Laser engineering of titanium dioxide for ambient-processed perovskite solar cells

UoM administered thesis: Phd


Perovskite solar cells (PSCs) are considered one of the most promising next-generation photovoltaic technologies. Thermal annealing is a critical process in the fabrication of metal oxides such as TiO2, acting as the electron transport layer (ETL) for efficient PSCs. However, conventional annealing methods to fabricate TiO2 is a time-consuming batch process, involving the uses of a hotplate, furnace, or oven, over a period of 1–3 hours with a time-consuming cooling period that is challenging to enable a rapid and in-line production process. In addition, these conventional annealing methods are commonly limited to below 550 °C to avoid bending and breakage of glass substrates. Several studies have suggested that an annealing temperature beyond 600 °C improves the crystallinity of the TiO2 films and interconnection between the TiO2 nanoparticles, which enhances the performance of the PSCs. Therefore, there is a need to develop an alternative annealing process, enabling the rapid and scalable production of high-quality metal oxide films for the commercialization of PSCs. This thesis work is aiming to demonstrate rapid laser-annealing processes for the fabrication of high-quality TiO2 films for both mesoscopic and planar PSCs. Firstly, a one-step pulsed fiber laser (1070 nm wavelength) process is developed to fabricate both mesoporous and compact TiO2 films on tin-doped indium oxide (ITO) glass for mesoscopic PSCs. It is found that 1 min of laser irradiation with a peak temperature up to 595 °C can successfully induce the crystallization of the compact TiO2 film, remove the organic binders in the TiO2 paste and generate the necking between the TiO2 nanoparticles simultaneously. The average power conversion efficiency (PCE) obtained for the mesoscopic PSCs by the laser irradiation for 1 min is equivalent to that by a furnace treatment for 2 hours. For this laser process, it takes 1 min to process 3 cm2 (1 cm2 in 20 s) of the compact and mesoporous TiO2 films coated on ITO-glass for mesoscopic PSCs. Secondly, a continuous-wave fiber laser (1070 nm wavelength) process with a unique design of power ramping and beam configuration is developed to achieve ultrafast and scalable processing of compact TiO2 films for planar PSCs. The laser process involves initial high-power irradiation to rapidly increase the annealing temperature followed by low-power irradiation to stabilize the peak temperature, with a laser spot size up to 19.6 cm2. This laser process significantly reduces the processing time from 3 hours (including the cooling-down period) by the furnace process at 500 °C to 18.5 s by the laser irradiation at a peak temperature up to 800-850 °C. Then, a capability of using this laser process to anneal two stacked layers of the substrates coated with TiO2 films is demonstrated and can potentially achieve an in-line production rate of over 43 cm2 min-1 (1 cm2 in ~1.4 s). This technique offers a new opportunity for scalable annealing and mass production of thin metal oxide films. In addition, planar PSCs with the TiO2 films annealed under optimal laser conditions show the improved PCE and reduced hysteresis behavior compared to that of the furnace-annealed samples. Systematic characterizations and thermal measurements are also carried out to understand the laser-annealing process and the cause of the improvement in the device performance by the laser process. In addition to the development of the laser processes, a study on improving the PCE and stability of ambient-processed PSCs is carried out since all the PSCs in this thesis work were fabricated in ambient air under a high relative humidity (RH) of 50-70%. The effect of using a green antisolvent ethyl acetate with various halide additives on the performance of ambient-processed planar PSCs is investigated with a one-step deposition process. Differences in microstructures, crystallinity, surface chemistry, light absorption and optoelectronic properties for the green antisolvent and ambient-processed perovskite films with the addition of PbCl2, PbBr2, and excess MAI are observed, in comparison to the standard stoichiometric perovskite film. Ambient-processed planar PSCs with PbCl2 addition remarkably improves the PCE of the pristine device by 17.3% and achieves a fill factor up to 76.3%. Addition of PbCl2 also enhances the long-term stability of the devices and retains 81% of their initial device PCEs after storage in ambient air under an RH of 50-60% for 28 days.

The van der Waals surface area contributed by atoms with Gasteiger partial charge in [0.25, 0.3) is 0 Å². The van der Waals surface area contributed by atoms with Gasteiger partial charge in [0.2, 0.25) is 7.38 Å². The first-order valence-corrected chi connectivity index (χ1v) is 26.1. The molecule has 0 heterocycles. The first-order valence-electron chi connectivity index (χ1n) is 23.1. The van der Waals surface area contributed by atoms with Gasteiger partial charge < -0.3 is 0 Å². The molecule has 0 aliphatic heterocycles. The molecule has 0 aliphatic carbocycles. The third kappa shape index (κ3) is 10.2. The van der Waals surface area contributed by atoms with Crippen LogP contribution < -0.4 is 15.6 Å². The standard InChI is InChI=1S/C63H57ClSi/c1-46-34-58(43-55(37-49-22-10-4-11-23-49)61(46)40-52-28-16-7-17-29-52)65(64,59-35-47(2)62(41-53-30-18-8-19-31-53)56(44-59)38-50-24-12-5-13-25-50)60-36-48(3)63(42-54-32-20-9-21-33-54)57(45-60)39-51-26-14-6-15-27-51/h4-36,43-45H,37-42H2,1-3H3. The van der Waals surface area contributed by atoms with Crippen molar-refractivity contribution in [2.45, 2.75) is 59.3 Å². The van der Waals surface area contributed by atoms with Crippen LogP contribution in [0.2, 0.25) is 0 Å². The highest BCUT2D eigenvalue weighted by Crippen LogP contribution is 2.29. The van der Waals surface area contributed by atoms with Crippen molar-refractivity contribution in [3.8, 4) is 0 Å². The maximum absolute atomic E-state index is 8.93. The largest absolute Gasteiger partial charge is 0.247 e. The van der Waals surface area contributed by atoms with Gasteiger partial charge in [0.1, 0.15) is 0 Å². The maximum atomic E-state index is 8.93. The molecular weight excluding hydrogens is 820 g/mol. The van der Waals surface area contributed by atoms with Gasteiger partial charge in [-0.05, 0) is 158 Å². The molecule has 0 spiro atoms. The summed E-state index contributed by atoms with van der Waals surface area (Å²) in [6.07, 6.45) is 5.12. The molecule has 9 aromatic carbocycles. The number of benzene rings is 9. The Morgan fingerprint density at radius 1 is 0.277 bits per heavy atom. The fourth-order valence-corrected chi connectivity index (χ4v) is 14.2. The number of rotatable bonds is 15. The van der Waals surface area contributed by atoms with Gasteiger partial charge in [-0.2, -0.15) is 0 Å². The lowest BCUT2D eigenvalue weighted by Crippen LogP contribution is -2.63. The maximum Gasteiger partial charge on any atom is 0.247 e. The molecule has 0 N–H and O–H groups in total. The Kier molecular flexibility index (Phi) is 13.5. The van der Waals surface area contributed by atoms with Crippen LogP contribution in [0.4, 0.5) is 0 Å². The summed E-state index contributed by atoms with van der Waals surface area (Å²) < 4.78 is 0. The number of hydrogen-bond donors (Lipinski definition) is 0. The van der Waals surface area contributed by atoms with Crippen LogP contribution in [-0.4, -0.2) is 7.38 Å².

Original languageEnglish
Awarding Institution
Award date1 Aug 2021